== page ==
Government’s Federal Source Code Policy Mandates 20 Percent Open Source | TechWell

Government’s Federal Source Code Policy Mandates 20 Percent Open Source

In an attempt to reduce duplicating government IT and software resources, the US federal government recently announced the “Federal Source Code” policy, which requires new custom-developed source code used by federal agencies to be made available for sharing and reuse government-wide.

Up until now, when federal agencies developed a custom software solution, either on their own or through outsourcing, the new source code was not necessarily made widely available for reuse across the federal government. It’s not a stretch to speculate that there were a lot of duplicate projects going on that required similar code—not a good use of taxpayer dollars. The new policy is expected to change that.

In addition to mandated code resource-sharing among agencies, according to the Federal Source Code policy memorandum, a pilot program is also being established that, according to the announcement, “requires agencies, when commissioning new custom software, to release at least 20 percent of new custom-developed code as Open Source Software (OSS) for three years, and collect additional data concerning new custom software to inform metrics to gauge the performance of this pilot.”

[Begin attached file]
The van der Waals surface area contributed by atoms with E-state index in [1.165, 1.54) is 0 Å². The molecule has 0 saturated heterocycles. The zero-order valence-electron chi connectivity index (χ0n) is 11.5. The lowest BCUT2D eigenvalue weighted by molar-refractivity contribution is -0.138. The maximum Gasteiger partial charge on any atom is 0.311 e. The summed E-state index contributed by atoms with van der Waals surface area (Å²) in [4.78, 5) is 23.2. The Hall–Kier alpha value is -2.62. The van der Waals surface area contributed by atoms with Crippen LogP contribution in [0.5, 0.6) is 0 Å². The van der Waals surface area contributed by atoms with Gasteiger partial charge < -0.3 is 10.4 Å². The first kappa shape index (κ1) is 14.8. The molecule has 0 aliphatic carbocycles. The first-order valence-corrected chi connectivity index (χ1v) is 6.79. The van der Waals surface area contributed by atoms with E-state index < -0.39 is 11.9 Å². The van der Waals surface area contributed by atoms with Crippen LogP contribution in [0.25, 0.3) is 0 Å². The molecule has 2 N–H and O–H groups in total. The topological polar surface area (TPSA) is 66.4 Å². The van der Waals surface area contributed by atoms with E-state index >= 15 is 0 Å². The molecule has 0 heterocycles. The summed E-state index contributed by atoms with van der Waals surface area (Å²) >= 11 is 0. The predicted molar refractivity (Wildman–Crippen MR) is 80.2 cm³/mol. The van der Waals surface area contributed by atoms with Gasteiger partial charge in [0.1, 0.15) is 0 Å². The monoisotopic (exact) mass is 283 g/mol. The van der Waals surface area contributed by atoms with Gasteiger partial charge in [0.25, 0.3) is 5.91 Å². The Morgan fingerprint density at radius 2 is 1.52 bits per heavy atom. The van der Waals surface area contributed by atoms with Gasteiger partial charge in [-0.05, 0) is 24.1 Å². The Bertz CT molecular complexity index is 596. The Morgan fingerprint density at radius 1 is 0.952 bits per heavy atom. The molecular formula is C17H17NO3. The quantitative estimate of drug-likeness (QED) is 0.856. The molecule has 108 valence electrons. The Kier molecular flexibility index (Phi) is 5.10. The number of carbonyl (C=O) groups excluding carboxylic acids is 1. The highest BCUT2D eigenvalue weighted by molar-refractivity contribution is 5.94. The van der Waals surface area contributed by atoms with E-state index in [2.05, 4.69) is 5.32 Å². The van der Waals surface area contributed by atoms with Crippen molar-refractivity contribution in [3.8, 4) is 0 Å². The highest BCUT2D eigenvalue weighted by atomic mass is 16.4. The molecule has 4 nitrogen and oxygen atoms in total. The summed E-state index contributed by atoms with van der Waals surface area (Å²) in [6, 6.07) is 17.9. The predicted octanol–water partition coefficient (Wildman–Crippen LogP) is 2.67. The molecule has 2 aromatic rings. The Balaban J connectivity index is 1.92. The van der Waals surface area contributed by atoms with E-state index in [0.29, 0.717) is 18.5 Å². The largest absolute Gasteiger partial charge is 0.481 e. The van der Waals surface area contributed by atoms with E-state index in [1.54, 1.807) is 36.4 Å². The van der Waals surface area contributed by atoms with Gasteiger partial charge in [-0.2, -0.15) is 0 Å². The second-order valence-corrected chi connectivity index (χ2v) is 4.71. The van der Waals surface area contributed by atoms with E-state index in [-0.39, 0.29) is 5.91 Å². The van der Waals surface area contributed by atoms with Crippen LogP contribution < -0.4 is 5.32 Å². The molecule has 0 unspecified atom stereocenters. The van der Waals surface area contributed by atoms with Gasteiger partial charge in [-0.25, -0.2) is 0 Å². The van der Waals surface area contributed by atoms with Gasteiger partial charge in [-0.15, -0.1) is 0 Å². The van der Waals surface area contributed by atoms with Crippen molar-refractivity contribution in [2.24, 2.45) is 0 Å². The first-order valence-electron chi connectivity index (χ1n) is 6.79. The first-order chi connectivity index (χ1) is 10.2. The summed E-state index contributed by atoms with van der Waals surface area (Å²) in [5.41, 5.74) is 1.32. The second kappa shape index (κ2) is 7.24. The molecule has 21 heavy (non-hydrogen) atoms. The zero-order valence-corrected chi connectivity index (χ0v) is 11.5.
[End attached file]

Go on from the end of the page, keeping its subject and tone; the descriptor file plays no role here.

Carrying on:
“This is, after all, the People’s code,” wrote Tony Scott, the US Chief Information Officer, in the White House blog. “Explore it. Learn from it. Improve it. Use it to propel America’s next breakthrough in innovation.”

This isn’t an entirely novel concept. Several federal agencies have already published custom-developed code as OSS or without any restriction on use. For example, the source code is already available for We the People, a platform that lets individuals petition the White House on issues they feel are important and gather a minimum of one hundred thousand signatures required for a response.

In the coming months, there will be a new website, code.gov, for the US government’s open source projects. Watch for it. After all, it is the people’s code—and our taxes already paid for it.

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